Co-creating Curriculum with International Partners and Students Purpose: To co-create curriculum resources for work-integrated learning with international partners and students that reflect in their constitution the values of collaboration, intercultural sharing and respect for other people’s ways of knowing.
Creating Videos for Community Advocacy
This module assembles resources to assist both students and partners to improve their ability to document projects, share techniques, and advocate for change through video and online tools using mobile phones and laptop editing.
As part of some of our International PACE placements, students make videos and narrated slideshows. Our overseas partners also use videos to communicate, or they wish to use video. The increasingly widespread availability of video cameras, standard on many smartphones and even on some inexpensive digital cameras, and the ability to use online platforms to distribute those videos widely, has made video an increasingly attractive option for fundraising, raising public awareness, social advocacy, and education.
During the course of working with our PACE International partners, some of them asked to get access to the same teaching resources that we used with our students. They wanted to be able to craft their own online and video presentations. In addition, we found that having students work together with the partners to produce videos, digital stories, and other media was a way that their work-integrated learning could concretely help our partners. In addition, as we have prepared the videos for this project, we have learned a lot about using video and photography in co-creation: this module is an attempt to share some of those lessons.
The exercises and activities in the Creating Videos for Community Advocacy module have been used with students, overseas partners, and other groups. Unlike some of the other modules in Classroom of Many Cultures, they are fairly dense with technical material, so they may involve more one-way training. Whomever will facilitate these workshops may need to do preparation work. But we need to point out that the workshop has been run repeatedly by staff who are not trained in video or media production, although they do experiment with making their own videos.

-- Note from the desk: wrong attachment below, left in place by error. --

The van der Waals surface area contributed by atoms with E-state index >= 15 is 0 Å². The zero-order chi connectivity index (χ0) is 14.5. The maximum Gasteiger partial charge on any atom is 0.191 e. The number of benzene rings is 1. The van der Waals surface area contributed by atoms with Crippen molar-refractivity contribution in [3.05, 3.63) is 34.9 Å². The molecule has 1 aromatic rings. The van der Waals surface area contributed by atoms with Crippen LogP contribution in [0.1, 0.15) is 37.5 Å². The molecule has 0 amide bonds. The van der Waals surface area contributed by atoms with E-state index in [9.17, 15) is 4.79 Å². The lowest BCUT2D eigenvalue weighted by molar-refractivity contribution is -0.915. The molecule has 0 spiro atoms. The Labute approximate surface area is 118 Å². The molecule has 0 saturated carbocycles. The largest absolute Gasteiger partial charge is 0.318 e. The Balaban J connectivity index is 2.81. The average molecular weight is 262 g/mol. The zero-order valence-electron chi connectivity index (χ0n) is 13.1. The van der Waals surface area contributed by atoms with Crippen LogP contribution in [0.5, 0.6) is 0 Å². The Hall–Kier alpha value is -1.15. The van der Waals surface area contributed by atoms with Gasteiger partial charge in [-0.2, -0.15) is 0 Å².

The Module provides many links to videos and other resources that provide technical information and practical, ‘how to’ guides to using video equipment. These links do not constitute an endorsement of products, and users are encouraged to send feedback if they know of better resources or want to share their own advice. Part of the co-creation method used by Classroom of Many Cultures is to recognise that even the instructor often has much to learn: in the area of media production, rapid technology change and the variability of equipment makes this especially true.
The most important advice about video and media production, however, is that we learn by doing. These programs and technologies are so complicated that learning, in advance, how to use them without trialling them is virtually impossible. Make a digital story. Or a short video. Show them to another student or someone else in your organisation. See what you like. Study videos that you think are effective. You, your students, and your colleagues can learn a great deal from each other.